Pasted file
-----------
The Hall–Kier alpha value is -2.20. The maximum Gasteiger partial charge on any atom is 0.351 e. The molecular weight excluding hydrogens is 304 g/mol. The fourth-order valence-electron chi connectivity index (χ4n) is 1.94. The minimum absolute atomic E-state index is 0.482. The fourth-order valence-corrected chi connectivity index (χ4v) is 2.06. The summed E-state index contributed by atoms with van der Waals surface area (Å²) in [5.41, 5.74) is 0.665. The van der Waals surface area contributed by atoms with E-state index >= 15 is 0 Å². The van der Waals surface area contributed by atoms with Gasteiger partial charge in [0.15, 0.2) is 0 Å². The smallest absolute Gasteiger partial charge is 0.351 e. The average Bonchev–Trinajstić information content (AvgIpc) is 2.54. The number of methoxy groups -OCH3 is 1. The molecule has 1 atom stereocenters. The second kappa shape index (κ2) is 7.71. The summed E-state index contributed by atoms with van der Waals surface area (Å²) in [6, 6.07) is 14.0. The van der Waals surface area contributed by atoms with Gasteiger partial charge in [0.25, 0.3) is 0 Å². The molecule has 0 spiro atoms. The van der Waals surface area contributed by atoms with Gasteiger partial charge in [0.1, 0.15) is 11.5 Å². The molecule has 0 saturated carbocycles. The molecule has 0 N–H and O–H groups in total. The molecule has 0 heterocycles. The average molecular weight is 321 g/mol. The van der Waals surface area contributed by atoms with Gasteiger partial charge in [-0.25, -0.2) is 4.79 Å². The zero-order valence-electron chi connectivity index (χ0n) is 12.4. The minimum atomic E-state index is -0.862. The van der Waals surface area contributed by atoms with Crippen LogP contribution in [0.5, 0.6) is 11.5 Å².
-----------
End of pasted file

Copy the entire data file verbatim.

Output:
The Hall–Kier alpha value is -2.20. The maximum Gasteiger partial charge on any atom is 0.351 e. The molecular weight excluding hydrogens is 304 g/mol. The fourth-order valence-electron chi connectivity index (χ4n) is 1.94. The minimum absolute atomic E-state index is 0.482. The fourth-order valence-corrected chi connectivity index (χ4v) is 2.06. The summed E-state index contributed by atoms with van der Waals surface area (Å²) in [5.41, 5.74) is 0.665. The van der Waals surface area contributed by atoms with E-state index >= 15 is 0 Å². The van der Waals surface area contributed by atoms with Gasteiger partial charge in [0.15, 0.2) is 0 Å². The smallest absolute Gasteiger partial charge is 0.351 e. The average Bonchev–Trinajstić information content (AvgIpc) is 2.54. The number of methoxy groups -OCH3 is 1. The molecule has 1 atom stereocenters. The second kappa shape index (κ2) is 7.71. The summed E-state index contributed by atoms with van der Waals surface area (Å²) in [6, 6.07) is 14.0. The van der Waals surface area contributed by atoms with Gasteiger partial charge in [0.25, 0.3) is 0 Å². The molecule has 0 spiro atoms. The van der Waals surface area contributed by atoms with Gasteiger partial charge in [0.1, 0.15) is 11.5 Å². The molecule has 0 saturated carbocycles. The molecule has 0 N–H and O–H groups in total. The molecule has 0 heterocycles. The average molecular weight is 321 g/mol. The van der Waals surface area contributed by atoms with Gasteiger partial charge in [-0.25, -0.2) is 4.79 Å². The zero-order valence-electron chi connectivity index (χ0n) is 12.4. The minimum atomic E-state index is -0.862. The van der Waals surface area contributed by atoms with Crippen LogP contribution in [0.5, 0.6) is 11.5 Å².